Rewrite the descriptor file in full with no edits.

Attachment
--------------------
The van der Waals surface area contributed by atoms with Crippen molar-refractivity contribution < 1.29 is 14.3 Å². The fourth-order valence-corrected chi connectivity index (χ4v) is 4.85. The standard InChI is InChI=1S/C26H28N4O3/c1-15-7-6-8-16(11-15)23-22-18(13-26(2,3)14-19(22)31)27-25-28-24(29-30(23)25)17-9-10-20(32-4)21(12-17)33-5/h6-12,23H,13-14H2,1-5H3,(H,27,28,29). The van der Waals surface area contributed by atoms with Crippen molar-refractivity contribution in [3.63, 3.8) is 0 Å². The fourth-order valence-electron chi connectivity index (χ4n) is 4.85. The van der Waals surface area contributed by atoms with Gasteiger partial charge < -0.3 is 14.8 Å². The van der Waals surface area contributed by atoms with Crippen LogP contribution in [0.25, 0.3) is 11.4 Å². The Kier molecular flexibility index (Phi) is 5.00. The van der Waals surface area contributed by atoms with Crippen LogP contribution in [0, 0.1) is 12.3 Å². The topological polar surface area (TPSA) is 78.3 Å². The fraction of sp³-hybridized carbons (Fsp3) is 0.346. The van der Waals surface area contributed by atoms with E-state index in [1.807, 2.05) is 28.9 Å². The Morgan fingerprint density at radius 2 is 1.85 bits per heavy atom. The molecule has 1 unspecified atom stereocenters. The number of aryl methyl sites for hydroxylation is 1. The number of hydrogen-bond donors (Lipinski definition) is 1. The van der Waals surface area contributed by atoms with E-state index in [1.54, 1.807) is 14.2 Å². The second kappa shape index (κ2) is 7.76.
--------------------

The van der Waals surface area contributed by atoms with Crippen molar-refractivity contribution < 1.29 is 14.3 Å². The fourth-order valence-corrected chi connectivity index (χ4v) is 4.85. The standard InChI is InChI=1S/C26H28N4O3/c1-15-7-6-8-16(11-15)23-22-18(13-26(2,3)14-19(22)31)27-25-28-24(29-30(23)25)17-9-10-20(32-4)21(12-17)33-5/h6-12,23H,13-14H2,1-5H3,(H,27,28,29). The van der Waals surface area contributed by atoms with Crippen molar-refractivity contribution in [3.63, 3.8) is 0 Å². The fourth-order valence-electron chi connectivity index (χ4n) is 4.85. The van der Waals surface area contributed by atoms with Gasteiger partial charge < -0.3 is 14.8 Å². The van der Waals surface area contributed by atoms with Crippen LogP contribution in [0.25, 0.3) is 11.4 Å². The Kier molecular flexibility index (Phi) is 5.00. The van der Waals surface area contributed by atoms with Crippen LogP contribution in [0, 0.1) is 12.3 Å². The topological polar surface area (TPSA) is 78.3 Å². The fraction of sp³-hybridized carbons (Fsp3) is 0.346. The van der Waals surface area contributed by atoms with E-state index in [1.807, 2.05) is 28.9 Å². The Morgan fingerprint density at radius 2 is 1.85 bits per heavy atom. The molecule has 1 unspecified atom stereocenters. The number of aryl methyl sites for hydroxylation is 1. The number of hydrogen-bond donors (Lipinski definition) is 1. The van der Waals surface area contributed by atoms with E-state index in [1.54, 1.807) is 14.2 Å². The second kappa shape index (κ2) is 7.76.